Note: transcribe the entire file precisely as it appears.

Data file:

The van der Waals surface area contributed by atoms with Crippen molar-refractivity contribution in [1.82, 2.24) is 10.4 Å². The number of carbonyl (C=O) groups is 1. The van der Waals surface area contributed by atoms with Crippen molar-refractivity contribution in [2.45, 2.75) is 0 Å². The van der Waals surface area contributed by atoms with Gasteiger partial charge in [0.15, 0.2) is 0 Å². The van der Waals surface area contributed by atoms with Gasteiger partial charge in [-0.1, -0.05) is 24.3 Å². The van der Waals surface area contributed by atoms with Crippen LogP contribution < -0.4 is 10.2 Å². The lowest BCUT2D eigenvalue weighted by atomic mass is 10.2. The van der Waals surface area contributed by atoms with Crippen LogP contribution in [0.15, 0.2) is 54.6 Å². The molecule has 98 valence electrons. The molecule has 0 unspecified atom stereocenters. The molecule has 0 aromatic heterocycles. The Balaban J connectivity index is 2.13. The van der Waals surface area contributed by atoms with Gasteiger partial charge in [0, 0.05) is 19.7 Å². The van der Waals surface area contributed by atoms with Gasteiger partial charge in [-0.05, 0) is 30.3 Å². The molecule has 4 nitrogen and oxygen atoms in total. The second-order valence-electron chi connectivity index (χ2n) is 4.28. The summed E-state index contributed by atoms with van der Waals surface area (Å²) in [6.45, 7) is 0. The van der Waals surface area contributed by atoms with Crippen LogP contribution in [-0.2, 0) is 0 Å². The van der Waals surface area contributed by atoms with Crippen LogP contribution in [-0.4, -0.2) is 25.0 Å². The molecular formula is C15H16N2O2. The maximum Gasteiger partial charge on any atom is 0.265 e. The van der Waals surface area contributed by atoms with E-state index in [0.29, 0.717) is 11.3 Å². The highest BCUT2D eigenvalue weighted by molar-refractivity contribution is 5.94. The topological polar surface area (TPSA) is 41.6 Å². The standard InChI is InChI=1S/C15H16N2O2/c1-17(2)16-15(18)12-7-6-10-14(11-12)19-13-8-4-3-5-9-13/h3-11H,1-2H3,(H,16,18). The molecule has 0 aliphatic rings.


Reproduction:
The van der Waals surface area contributed by atoms with Crippen molar-refractivity contribution in [1.82, 2.24) is 10.4 Å². The number of carbonyl (C=O) groups is 1. The van der Waals surface area contributed by atoms with Crippen molar-refractivity contribution in [2.45, 2.75) is 0 Å². The van der Waals surface area contributed by atoms with Gasteiger partial charge in [0.15, 0.2) is 0 Å². The van der Waals surface area contributed by atoms with Gasteiger partial charge in [-0.1, -0.05) is 24.3 Å². The van der Waals surface area contributed by atoms with Crippen LogP contribution < -0.4 is 10.2 Å². The lowest BCUT2D eigenvalue weighted by atomic mass is 10.2. The van der Waals surface area contributed by atoms with Crippen LogP contribution in [0.15, 0.2) is 54.6 Å². The molecule has 98 valence electrons. The molecule has 0 unspecified atom stereocenters. The molecule has 0 aromatic heterocycles. The Balaban J connectivity index is 2.13. The van der Waals surface area contributed by atoms with Gasteiger partial charge in [0, 0.05) is 19.7 Å². The van der Waals surface area contributed by atoms with Gasteiger partial charge in [-0.05, 0) is 30.3 Å². The molecule has 4 nitrogen and oxygen atoms in total. The second-order valence-electron chi connectivity index (χ2n) is 4.28. The summed E-state index contributed by atoms with van der Waals surface area (Å²) in [6.45, 7) is 0. The van der Waals surface area contributed by atoms with Crippen LogP contribution in [-0.2, 0) is 0 Å². The van der Waals surface area contributed by atoms with Crippen LogP contribution in [-0.4, -0.2) is 25.0 Å². The molecular formula is C15H16N2O2. The maximum Gasteiger partial charge on any atom is 0.265 e. The van der Waals surface area contributed by atoms with E-state index in [0.29, 0.717) is 11.3 Å². The highest BCUT2D eigenvalue weighted by molar-refractivity contribution is 5.94. The topological polar surface area (TPSA) is 41.6 Å². The standard InChI is InChI=1S/C15H16N2O2/c1-17(2)16-15(18)12-7-6-10-14(11-12)19-13-8-4-3-5-9-13/h3-11H,1-2H3,(H,16,18). The molecule has 0 aliphatic rings.